The team at Third Place Books was very kind with this overly excited new author, and after I’d signed the store’s copies and they put “Autographed” stickers on their covers, they even offered to take a picture with the book on a neatly rearranged shelf, alongside my friend Rod Gillie’s own LEGO book. We talked about doing an event with both authors, and I told them that DK’s marketing team would be in touch to make the arrangements. My people would call their people. It was all rather surreal — certainly not something I would have expected to be experiencing a year ago, before we started working on the book.

Now, I’m off to hit Refresh on the Amazon.com page like the insecure, self-obsessed writer I’ve apparently become…

Four discoveries that redefined human history in just one summer

Growing up in a more literarily and theologically inclined family, much of my paleoanthropological education came from back issues of National Geographic and outdated editions of Encyclopædia Britannica. I read Mary Leakey’s article about her discovery of the footprints at Laetoli in the April 1979 issue, and pored through earlier issues to find articles about her work at Olduvai Gorge — articles like one from October 1961 by her husband Louis S. B. Leakey titled “Exploring 1,750,000 Years into Man’s Past: A Noted British Archaeologist Tells of Dramatic Discoveries at Olduvai Gorge.” I desperately wanted to be a young Leakey boy like (future paleoanthropologist) Richard or (future statesman) Philip, seen with his parents in this photo from that article. Frankly, I’d have settled for being one of Mary Leakey’s ever-present dalmatians.

Photo: National Geographic

It seemed like every issue in the 60’s and 70’s highlighted some amazing discovery that reshaped our understanding of how our species emerged in Africa. As I’ve re-engaged with archaeology and human evolution over the last few years, at no time has there been such a rapid sequence of major announcements from across a spectrum of disciplines, based on work happening all over the world, as there seems to be right at this very moment.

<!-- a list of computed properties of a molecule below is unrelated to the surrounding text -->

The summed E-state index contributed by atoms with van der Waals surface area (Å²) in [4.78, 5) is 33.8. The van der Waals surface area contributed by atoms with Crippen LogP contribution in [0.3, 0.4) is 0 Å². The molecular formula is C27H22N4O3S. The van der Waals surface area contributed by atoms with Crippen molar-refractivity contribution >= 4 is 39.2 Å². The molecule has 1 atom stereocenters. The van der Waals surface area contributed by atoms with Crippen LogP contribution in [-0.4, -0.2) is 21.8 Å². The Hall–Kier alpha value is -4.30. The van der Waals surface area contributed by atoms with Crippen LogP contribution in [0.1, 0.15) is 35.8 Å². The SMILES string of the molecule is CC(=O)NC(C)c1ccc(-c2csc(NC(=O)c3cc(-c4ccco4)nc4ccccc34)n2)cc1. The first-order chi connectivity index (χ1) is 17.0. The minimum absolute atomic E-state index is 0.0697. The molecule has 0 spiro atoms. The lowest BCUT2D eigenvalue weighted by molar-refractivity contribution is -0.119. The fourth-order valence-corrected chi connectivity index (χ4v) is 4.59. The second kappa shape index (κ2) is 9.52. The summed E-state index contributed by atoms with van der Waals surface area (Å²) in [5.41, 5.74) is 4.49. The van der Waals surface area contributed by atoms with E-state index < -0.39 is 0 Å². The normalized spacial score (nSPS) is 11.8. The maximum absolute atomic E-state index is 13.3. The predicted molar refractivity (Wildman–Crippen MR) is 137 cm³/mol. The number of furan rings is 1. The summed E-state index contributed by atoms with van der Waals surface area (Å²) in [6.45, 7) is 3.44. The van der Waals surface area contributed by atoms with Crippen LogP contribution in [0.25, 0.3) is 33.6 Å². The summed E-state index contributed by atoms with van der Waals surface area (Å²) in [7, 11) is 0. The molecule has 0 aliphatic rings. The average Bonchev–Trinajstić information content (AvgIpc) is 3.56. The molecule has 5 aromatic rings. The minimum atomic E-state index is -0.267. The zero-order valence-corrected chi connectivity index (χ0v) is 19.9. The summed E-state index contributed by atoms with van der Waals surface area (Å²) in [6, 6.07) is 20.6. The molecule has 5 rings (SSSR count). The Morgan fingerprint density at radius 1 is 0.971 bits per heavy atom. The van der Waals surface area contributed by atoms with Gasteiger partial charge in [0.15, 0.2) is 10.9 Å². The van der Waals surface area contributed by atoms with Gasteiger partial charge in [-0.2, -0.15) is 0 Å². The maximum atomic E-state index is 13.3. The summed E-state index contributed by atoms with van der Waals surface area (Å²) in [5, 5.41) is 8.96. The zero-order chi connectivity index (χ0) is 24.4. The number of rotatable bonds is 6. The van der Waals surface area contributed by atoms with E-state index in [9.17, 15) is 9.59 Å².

With stacks of books about Neanderthals representing decades of perspectives as a lens into the historiography of paleoanthropology, I’ve most enjoyed learning about how our understanding of human evolution has itself evolved over the past century and a half. Erik Trinkaus and Pat Shipman’s The Neanderthals: Changing the Image of Mankind from 1992 provides a solid overview of that history, beginning with rivalries between French scientists like Georges Cuvier and Jean-Baptiste-Pierre-Antoine de Monet, Chevalier de Lamarck. (Your automatic response is likely to take the side of a regular-sounding guy named Georges over someone with four hyphenated first names and two de‘s, but you would be on the wrong side of scientific history.) Trinkaus and Shipman fail to arrive at the current scientific consensus that Chris Stringer and Clive Gamble elucidate in In Search of the Neanderthals just a year later, while somehow missing entirely the decades-long rivalry between François Bordes and Lewis Binford. Nevetheless, The Neanderthals is still the most comprehensive history of the subject I’ve read, superseded recently by Dimitra Papagianni and Michael A. Morse’s excellent (but much briefer) The Neanderthals Rediscovered: How Modern Science is Rewriting Their Story (2015).